Isn’t Life Wonderful is a picture that has something more behind it than mere entertainment. It gives an insight into the lives of simple German folk and their sufferings as a result of the Great War’s aftermath.
This is the picture that Griffith shot partly in Germany. Griffith’s handling of the theme is little short of wonderful. His composition in mass scenes as well in those with but few characters is in line with the best he has ever done.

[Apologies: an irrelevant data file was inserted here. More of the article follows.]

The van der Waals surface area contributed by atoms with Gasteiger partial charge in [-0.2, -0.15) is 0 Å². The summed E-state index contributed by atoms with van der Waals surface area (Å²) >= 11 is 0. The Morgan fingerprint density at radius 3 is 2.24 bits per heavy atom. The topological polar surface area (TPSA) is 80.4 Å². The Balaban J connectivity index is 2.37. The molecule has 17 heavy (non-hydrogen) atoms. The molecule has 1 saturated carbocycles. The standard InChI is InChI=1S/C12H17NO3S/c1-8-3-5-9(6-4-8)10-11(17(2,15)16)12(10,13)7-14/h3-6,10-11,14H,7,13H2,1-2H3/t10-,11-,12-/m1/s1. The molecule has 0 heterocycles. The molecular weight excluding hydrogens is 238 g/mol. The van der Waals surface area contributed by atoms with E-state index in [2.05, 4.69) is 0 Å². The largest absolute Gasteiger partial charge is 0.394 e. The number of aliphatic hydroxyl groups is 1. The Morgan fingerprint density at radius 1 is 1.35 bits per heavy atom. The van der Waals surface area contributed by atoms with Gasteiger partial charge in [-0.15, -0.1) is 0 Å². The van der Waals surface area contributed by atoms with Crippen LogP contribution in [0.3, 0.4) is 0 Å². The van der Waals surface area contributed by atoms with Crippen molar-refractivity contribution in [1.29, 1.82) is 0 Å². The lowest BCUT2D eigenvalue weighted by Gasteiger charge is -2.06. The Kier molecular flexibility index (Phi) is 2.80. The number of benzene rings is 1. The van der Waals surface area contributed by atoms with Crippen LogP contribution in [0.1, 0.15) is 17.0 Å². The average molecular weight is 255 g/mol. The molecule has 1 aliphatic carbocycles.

The story is of the privations and struggles of a German family following the war and the collapse of the German exchange. A tale at once gripping and interesting, though heart-rending and depressing.
A German professor is impoverished. He and his family have been driven from their home. They are in Berlin. One son is studying and working as a waiter in a night club, the other laboring in the shipyards until his strength, weakened through the war, fails him. The entire family is living in two rooms, eating a potato each a day.
Carol Dempster and Neil Hamilton are the lovers. Dempster does work of which she may well be proud. As for Hamilton, his characterization ranks with anything that he has done in this particular line.